Feral — that’s the opposite of domesticated, right?Well I’m there, or almost. Soon as I learn to scratch my ear with my hind foot, I’m all set.
I have never been a fancy cook. But I could turn out a casserole or lasagna or pot of soup or, occasionally, a baked ham, for the enjoyment of my then-husband and our friends. I also baked cakes, cookies (ex-hubby LOVES cookies), or cobbler from scratch.
And then, I got divorced.
Over the past 7 years, I’ve been cooking for myself less and less and eating more and more cereal, frozen pizza, canned soup, spaghetti, peanut butter and jelly sandwiches, raw veggies, and fresh fruit. Some weeks, I only have to wash dishes once because I’ve used so few of them. However, this week I needed to bake a batch of cookies for my friend Mark. He recently built a cat door onto the basement window for me, and last year when he did some work around my house, we developed a baked-goods-based economy. So new cat door = 2 dozen chocolate chip cookies.
Sunday, I bought the chips and skipped home to be domestic. That’s where things went very, very wrong. First, I couldn’t remember how long the last two eggs had been in my fridge. But they didn’t smell, so I threw them in. Then, as I was measuring out the flour, I noticed a few bugs….live, wormy little bugs in the flour, which has been in my cupboard for, well, forever. Now, I do know a few things about flour and bugs — the eggs come in the flour, right in the package, because they are as tiny as flour grains and can’t be sifted out. The thing is, we usually use the flour before they hatch (sticking the flour in the freezer works, too). And I also know that our hardy forebearers simply sifted the inevitable bugs out of the flour and so, being both cheap and broke, that’s what I did. I do want it noted that I would have been perfectly comfortable eating the resulting cookies. But then, as we are finding out, I’m practically feral.
If the idea of feeding my friend the handyman buggy cookies bothers you, don’t despair and keep reading. After sifting the flour, I had just barely enough for the recipe. The cookie batter was very liquid, like pancake batter,* so I decided to bake it up as a pan cookie. I poured the batter into a greased pan, stuck it in a 375* oven, cleaned up the kitchen,** and settled down at the kitchen table to grade papers. After about 15 minutes, I smelled something burning. Somehow, the oven dial had gotten turned all the way to broil. The pan of cookies had risen about 2 inches, fallen in the middle, and was now charred black.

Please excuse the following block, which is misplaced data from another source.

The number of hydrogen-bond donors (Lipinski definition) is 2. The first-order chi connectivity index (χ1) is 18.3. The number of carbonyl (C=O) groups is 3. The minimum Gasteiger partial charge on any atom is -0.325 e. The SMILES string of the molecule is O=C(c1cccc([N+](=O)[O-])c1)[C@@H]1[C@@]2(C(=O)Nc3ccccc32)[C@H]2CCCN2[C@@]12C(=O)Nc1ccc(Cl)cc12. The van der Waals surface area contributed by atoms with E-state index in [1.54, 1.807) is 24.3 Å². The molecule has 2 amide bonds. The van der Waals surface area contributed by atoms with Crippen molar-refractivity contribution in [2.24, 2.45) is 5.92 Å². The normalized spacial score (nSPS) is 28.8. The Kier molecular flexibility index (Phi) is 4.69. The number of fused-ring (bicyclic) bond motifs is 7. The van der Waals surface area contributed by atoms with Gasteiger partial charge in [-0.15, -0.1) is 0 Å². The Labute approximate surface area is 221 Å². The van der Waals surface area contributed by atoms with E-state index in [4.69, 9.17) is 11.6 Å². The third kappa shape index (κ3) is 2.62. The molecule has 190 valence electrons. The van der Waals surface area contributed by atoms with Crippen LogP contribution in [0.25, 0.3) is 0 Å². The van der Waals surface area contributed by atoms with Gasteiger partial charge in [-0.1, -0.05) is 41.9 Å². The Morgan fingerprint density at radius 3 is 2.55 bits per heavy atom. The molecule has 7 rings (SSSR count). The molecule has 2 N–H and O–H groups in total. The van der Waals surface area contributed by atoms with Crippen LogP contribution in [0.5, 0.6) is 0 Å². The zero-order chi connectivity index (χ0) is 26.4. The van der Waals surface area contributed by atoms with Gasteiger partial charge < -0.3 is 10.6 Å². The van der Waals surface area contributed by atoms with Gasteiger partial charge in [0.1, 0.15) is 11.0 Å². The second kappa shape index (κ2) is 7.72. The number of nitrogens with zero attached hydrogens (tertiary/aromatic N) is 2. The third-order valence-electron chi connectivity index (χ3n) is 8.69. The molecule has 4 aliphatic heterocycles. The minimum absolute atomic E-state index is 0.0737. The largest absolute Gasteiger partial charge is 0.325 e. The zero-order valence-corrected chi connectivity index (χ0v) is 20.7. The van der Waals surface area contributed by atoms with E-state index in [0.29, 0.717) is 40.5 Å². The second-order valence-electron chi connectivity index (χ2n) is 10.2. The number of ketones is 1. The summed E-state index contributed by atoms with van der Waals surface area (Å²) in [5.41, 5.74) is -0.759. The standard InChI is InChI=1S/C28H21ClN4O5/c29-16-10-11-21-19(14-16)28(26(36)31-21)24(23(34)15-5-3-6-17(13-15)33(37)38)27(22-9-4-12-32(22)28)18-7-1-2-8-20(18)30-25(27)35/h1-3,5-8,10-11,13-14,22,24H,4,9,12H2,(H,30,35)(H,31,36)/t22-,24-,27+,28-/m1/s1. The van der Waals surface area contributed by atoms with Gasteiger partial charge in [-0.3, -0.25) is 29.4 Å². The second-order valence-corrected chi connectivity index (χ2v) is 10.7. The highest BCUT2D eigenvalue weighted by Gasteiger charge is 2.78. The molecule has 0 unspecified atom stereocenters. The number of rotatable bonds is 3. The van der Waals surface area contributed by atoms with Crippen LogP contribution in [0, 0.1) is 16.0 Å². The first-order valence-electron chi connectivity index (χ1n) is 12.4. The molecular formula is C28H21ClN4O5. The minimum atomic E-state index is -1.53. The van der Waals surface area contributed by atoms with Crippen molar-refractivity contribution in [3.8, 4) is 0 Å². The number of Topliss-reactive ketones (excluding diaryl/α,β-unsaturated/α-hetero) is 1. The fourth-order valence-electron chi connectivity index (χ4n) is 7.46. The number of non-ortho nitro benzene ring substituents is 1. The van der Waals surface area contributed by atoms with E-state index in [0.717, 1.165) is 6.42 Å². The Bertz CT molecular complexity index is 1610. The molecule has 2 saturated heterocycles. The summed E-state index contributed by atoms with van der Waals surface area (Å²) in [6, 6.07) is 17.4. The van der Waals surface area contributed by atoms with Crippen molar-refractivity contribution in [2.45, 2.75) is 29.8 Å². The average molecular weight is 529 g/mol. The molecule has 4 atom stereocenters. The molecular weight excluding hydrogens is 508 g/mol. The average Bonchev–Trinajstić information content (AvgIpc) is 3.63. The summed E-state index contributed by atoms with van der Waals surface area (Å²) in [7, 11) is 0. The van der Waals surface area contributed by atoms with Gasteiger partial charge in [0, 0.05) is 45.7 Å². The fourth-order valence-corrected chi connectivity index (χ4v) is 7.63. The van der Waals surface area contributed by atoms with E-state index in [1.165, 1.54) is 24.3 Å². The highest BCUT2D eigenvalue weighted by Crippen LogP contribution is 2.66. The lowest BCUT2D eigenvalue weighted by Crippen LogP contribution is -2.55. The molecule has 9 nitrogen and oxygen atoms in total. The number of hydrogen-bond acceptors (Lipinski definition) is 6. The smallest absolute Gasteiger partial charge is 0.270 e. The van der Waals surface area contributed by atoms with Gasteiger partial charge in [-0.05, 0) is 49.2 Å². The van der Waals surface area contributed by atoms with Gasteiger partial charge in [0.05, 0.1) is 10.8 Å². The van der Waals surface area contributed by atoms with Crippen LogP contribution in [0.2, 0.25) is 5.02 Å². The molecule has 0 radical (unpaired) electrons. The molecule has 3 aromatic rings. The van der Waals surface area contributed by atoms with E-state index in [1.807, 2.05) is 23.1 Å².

So, on Monday I confessed my cookie sins to my buddy Kathy, Mark’s wife, and asked her to bring me two duck eggs on Tuesday. Kathy and Mark keep their own ducks and often give me fresh eggs, since I usually just need one or two. This morning, two enormous duck eggs sat on my desk, wedged into a regular cardboard chicken egg carton. I would just run to the store after work, buy some chocolate chips and flour, zip home, and cookie goodness would ensue. Except I got all the way to my car in the parking lot and realized I’d left the eggs in my office. I ran back in, grabbed the eggs, and promptly dropped one.
Kathy was standing right there when I dropped the egg. She looked at the mess, looked at me, and said, “for dinner on Thursday, you just bring the ice.” Our two student workers may still be laughing.
I took my remaining duck egg, went to the store, and bought a box of brownie mix. It seems I can still follow directions and stir, because a pan of lovely, correctly baked, bug-free, not really homemade brownies are sitting on my counter. I am not counting this a success, however, until they are safely in Mark’s possession.
And now, I need to go have a flea dip and then run around and mark some territory. Being feral — it’s the new yoga.
*could this be due to old eggs?
**I may be feral, but I’m clean